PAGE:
We're taking part in Copyright Week, a series of actions and discussions supporting key principles that should guide copyright policy. Every day this week, various groups are taking on different elements of copyright law and policy, and addressing what's at stake, and what we need to do to make sure that copyright promotes creativity and innovation.
Copyright law shapes the world we live in. It is supposed to encourage progress and creativity, enriching our culture and contributing to the growth of knowledge. However, the law is often used as a blunt instrument by a few prominent actors to preserve their cultural dominance. Less obviously, governments and other large industries have taken to using the law to hide information they don’t want us to see and use or to limit functionality and ownership of software and devices we buy and use. The law shouldn’t work this way. It should serve us all.
It doesn’t matter if you are a creator or simply someone who enjoys media; an inventor or someone who just wants to use, fix, or tinker with your devices; a researcher or someone who wants to look up information—copyright law impacts all of these things. And, right now, the law is out of whack. It’s balanced in favor of people who want to control things, instead of people who want to share things.
Thankfully, recent years have shown that we can push back and work to fix copyright law. Six years ago this week, a diverse coalition of Internet users, non-profit groups, and Internet companies defeated the Stop Online Piracy Act (SOPA) and the PROTECT IP Act (PIPA), bills that would have forced Internet companies to blacklist and block websites accused of hosting copyright infringing content. SOPA and PIPA were laws that would have made censorship frighteningly easy and stopped the Internet from being a place where innovation and ideas can flourish.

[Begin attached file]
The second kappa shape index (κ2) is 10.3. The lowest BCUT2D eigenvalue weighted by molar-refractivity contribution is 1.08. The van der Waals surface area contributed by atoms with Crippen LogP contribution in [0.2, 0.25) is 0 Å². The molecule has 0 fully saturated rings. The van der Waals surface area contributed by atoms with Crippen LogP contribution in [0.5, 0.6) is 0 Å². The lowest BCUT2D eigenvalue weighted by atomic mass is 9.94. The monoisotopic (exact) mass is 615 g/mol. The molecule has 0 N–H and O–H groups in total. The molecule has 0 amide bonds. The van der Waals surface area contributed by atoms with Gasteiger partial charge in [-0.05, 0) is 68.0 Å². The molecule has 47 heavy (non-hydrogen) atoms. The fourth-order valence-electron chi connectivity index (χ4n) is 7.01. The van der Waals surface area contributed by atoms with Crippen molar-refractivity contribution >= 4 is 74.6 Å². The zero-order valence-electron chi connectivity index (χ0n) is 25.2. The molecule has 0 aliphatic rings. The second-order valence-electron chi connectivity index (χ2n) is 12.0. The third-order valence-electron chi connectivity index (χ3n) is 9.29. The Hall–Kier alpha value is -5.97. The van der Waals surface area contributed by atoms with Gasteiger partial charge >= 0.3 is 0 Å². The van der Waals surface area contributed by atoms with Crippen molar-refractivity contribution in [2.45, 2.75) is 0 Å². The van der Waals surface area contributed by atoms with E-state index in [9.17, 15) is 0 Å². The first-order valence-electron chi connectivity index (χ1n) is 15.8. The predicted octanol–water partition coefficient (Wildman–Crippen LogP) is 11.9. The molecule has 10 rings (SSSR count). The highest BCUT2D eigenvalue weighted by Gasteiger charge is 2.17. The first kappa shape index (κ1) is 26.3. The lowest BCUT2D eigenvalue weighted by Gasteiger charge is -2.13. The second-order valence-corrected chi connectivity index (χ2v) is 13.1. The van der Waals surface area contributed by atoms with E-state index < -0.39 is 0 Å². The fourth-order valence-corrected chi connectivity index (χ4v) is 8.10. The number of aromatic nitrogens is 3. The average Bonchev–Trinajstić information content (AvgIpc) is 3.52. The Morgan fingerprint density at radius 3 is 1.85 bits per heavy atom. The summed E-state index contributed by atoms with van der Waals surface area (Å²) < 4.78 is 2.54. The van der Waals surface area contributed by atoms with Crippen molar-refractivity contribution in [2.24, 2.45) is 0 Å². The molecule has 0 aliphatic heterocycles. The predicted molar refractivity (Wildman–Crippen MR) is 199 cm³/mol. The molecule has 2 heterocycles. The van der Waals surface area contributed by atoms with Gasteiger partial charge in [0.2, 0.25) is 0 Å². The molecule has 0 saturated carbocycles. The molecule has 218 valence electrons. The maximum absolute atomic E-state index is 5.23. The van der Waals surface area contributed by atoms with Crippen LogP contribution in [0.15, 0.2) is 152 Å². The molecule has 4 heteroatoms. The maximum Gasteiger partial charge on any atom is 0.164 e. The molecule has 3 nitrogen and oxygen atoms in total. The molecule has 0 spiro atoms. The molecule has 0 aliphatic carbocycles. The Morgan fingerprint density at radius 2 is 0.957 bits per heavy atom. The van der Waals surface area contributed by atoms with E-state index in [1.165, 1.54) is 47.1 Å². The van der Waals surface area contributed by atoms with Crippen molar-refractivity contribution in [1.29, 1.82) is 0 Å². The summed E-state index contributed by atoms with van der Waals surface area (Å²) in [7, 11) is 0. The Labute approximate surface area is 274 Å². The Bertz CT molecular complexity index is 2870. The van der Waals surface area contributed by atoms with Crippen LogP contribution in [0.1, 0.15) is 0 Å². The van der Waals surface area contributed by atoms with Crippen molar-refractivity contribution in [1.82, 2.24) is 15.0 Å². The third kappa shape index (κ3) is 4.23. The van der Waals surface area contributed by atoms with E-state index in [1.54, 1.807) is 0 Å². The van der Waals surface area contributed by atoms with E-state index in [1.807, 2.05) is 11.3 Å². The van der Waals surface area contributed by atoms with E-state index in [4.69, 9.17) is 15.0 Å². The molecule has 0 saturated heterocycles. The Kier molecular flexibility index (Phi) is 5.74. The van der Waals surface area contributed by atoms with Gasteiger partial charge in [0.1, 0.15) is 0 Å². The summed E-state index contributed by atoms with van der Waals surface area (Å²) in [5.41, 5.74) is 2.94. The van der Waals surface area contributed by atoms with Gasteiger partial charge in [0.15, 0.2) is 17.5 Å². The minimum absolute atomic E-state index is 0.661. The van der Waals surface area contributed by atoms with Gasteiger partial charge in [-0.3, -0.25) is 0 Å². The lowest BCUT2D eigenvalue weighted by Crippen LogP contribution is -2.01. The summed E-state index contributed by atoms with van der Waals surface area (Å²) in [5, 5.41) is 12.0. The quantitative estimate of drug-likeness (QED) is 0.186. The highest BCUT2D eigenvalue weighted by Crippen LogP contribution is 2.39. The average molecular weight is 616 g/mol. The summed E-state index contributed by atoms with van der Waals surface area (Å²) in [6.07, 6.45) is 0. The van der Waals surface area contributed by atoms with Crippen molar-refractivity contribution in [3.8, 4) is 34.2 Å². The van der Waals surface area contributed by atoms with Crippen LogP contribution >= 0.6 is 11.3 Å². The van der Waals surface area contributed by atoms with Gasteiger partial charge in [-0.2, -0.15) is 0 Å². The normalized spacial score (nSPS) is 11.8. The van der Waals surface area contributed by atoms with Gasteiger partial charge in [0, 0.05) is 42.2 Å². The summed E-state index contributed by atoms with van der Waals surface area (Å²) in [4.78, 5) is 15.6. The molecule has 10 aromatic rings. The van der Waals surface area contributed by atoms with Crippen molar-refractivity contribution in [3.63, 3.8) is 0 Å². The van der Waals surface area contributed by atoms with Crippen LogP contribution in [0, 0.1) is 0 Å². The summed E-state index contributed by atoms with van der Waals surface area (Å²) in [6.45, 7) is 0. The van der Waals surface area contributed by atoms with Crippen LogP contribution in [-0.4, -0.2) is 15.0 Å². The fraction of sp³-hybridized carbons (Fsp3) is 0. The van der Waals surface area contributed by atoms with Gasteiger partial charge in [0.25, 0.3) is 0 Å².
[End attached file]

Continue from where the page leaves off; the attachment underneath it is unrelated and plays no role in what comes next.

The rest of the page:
Since the battle over SOPA and PIPA, we’ve continued to identify threats and fight against them. We also continue to fight for a copyright law that does what it’s supposed to: actually encourage new innovation, art, and knowledge, not just enrich established industries.
One way we do that is with Copyright Week. Every year, joining together with a diverse group of organizations, we set aside this week to highlight and advocate a set of principles of copyright law. This year, they are:
- Monday: Public Domain and Creativity. Copyright policy should encourage creativity, not hamper it. Excessive copyright terms inhibit our ability to comment, criticize, and rework our common culture.
- Tuesday: Controlling Your Own Devices. As software-enabled devices become ubiquitous, so do onerous licensing agreements and technological restrictions. If you buy something, you should be able to truly own it – meaning you can learn how it works, repair it, remove unwanted features, or tinker with it to make it work in a new way.
- Wednesday: Transparency. Whether in the form of laws, international agreements, or website terms and standards, copyright policy should be made through a participatory, democratic, and transparent process.
- Thursday: Copyright as a Tool of Censorship. Freedom of expression is a fundamental human right essential to a functioning democracy. Copyright should encourage more speech, not act as a legal cudgel to silence it.
- Friday: Safe Harbors. Safe harbor protections allow online intermediaries to foster public discourse and creativity. Safe harbor status should be easy for intermediaries of all sizes to attain and maintain.
Every day this week, we’ll be sharing links to blog posts and actions on these topics at https://www.eff.org/copyrightweek and at #CopyrightWeek on Twitter.
As we said last year, and the year before that, if you too stand behind these principles, please join us by supporting them, sharing them, and telling your lawmakers you want to see copyright law reflect them.